To prove that Americans can be every bit as crazy as Iranians, I took my daughter along on my last trip to Iran, in 2012, for a road trip across the country.
Iranians were stunned to see a 14-year-old Yankee teenybopper in their midst. In Mashhad, a conservative Islamic city that might seem wary of Americans, three Iranian women in black chadors accosted my daughter – and then invited her to a cafe where they plied her with ice cream, marveling at her and kissing her on the cheek as she ate.
They weren’t political, but they yearned for Iran to be a normal country again.
Let’s remember that the Iran nuclear talks aren’t just about centrifuges but also about creating some chance over time of realigning the Middle East and bringing Iran out of the cold. It’s a long shot, yes, but it’s one reason Saudi Arabia is alarmed, along with Iranian hard-liners themselves. Those hard-liners survive on a narrative of conflict with the West, and depriving them of that narrative undermines them.
It’s odd to be debating a deal that hasn’t been reached, but, frankly, critics are mostly right in their specific objections to a deal, and in their aspirations for it.
“A better deal would significantly roll back Iran’s nuclear infrastructure,” noted Prime Minister Benjamin Netanyahu of Israel. “A better deal would link the eventual lifting of the restrictions on Iran’s nuclear program to a change in Iran’s behavior.”
All true. Of course, a better deal would also involve gifts of delicious Persian baklava for every American. And a pony.
Netanyahu also suggests that a deal would give “Iran’s murderous regime a clear path to the bomb.” That’s a fallacy.
Iran is already on a path to nuclear capability. Netanyahu should know, because he’s been pointing that out for more than two decades. Beginning in 1992, he asserted that Iran was three to five years from a nuclear capability. Over time, that dropped to “a year or two,” and then to “months.”
But even if Netanyahu’s warnings have been alarmist, he has a point: Iran is getting closer. The problem is that fulminations don’t constitute a policy.
The West essentially has three options:
▪ We can try to obtain a deal to block all avenues to a bomb, uranium, plutonium and purchase of a weapon. This would allow Iran to remain on the nuclear path but would essentially freeze its progress – if it doesn’t cheat. To prevent cheating, we need the toughest inspections regime in history.
▪ We can continue the sanctions, cyberwarfare and sabotage to slow Iran’s progress. This has worked better than expected, but it’s not clear that we have a new Stuxnet worm to release. And, partly because of congressional meddling, international support for sanctions may unravel.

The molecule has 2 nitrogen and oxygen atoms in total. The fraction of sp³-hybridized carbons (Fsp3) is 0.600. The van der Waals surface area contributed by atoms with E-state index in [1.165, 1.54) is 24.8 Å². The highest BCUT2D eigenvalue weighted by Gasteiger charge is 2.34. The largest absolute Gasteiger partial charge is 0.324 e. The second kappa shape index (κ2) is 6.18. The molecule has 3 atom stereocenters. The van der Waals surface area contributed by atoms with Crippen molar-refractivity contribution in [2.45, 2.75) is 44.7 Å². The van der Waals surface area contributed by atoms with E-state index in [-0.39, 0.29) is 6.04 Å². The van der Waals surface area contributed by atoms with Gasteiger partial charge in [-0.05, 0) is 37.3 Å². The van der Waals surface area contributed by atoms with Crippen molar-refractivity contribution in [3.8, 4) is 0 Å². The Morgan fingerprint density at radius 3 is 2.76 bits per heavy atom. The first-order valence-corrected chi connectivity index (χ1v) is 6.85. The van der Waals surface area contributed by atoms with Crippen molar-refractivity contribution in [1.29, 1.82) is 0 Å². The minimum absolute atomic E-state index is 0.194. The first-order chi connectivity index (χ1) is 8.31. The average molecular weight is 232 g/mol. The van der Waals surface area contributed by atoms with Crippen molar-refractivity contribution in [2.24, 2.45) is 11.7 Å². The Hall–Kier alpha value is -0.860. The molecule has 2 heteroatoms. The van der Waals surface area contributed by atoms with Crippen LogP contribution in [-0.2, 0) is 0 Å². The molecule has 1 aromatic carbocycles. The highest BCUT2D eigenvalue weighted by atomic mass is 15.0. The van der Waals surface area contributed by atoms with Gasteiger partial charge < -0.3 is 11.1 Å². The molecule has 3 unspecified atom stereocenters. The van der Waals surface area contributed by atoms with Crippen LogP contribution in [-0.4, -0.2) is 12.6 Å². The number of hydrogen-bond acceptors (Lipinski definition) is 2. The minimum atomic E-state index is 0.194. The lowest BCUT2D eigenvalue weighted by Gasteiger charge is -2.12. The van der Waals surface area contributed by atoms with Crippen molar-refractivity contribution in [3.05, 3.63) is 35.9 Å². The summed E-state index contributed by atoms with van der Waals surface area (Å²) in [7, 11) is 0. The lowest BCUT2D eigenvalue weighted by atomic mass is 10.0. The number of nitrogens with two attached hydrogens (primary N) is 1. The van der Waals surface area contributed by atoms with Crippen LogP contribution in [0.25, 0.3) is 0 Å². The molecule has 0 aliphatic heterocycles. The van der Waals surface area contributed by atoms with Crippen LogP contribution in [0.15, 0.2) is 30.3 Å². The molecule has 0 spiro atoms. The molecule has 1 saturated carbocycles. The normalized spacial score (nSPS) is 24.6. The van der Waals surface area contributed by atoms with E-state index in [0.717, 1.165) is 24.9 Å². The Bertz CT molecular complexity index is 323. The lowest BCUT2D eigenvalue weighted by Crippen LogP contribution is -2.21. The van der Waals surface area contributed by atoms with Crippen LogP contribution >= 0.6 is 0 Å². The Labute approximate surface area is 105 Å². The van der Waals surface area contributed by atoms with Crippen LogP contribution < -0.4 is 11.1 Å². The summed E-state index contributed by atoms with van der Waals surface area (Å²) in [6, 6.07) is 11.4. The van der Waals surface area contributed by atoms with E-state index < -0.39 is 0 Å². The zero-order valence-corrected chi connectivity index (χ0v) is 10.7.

▪ We can launch military strikes on Natanz, Isfahan, Arak, Fordow and, possibly, Tehran. This would be a major operation lasting weeks. Strikes would take place in the daytime to maximize the number of nuclear scientists killed. All this would probably delay a weapon by one to three years – but it could send oil prices soaring, lead to retaliatory strikes and provoke a nationalistic backlash in support of the government.
Imagine if we had launched a military strike against Chinese nuclear sites in the 1960s. In that case, Beijing might still be ruled by Maoists.
On balance, with either the military option or the sanctions option, Iran probably ends up with a nuclear capability within a decade. With a nuclear deal, it’s just possible that we could prevent that from happening. Perhaps no deal is achievable; the Iranian side has been recalcitrant lately. In that case, we continue with sanctions and hope that the economic pressure further delegitimizes the government and eventually forces Iran back to the table.
But, again, this isn’t just about uranium but also about undermining an odious regime and creating the conditions for Iran to become a normal country. I’ve rarely been to a more pro-American country at the grass roots, and there’s a pent-up anger at corruption and hypocrisy. That doesn’t mean that there’s going to be a revolution anytime soon. But it means that there’s a chance for movement after the death of the supreme leader, Ayatollah Ali Khamenei, who is 75 and had prostate surgery last year.
In the office of Grand Ayatollah Hossein Ali Montazeri, whom Khamenei edged out to be supreme leader, I was once jokingly introduced as coming from the “Great Satan.” An aide, referring to Iran’s own regime, immediately quipped: “America is only Baby Satan. We have Big Satan right here at home.”
So, sure, a nuclear deal carries risks and will be ugly and imperfect, but, on balance, it probably reduces the risk that Iran gets the bomb in the next 10 years. It may also, after Khamenei is gone, create an opportunity for Iran to end its chapter in extremism, so that the country is defined less by rapacious ayatollahs and more by those doting matrons in Mashhad.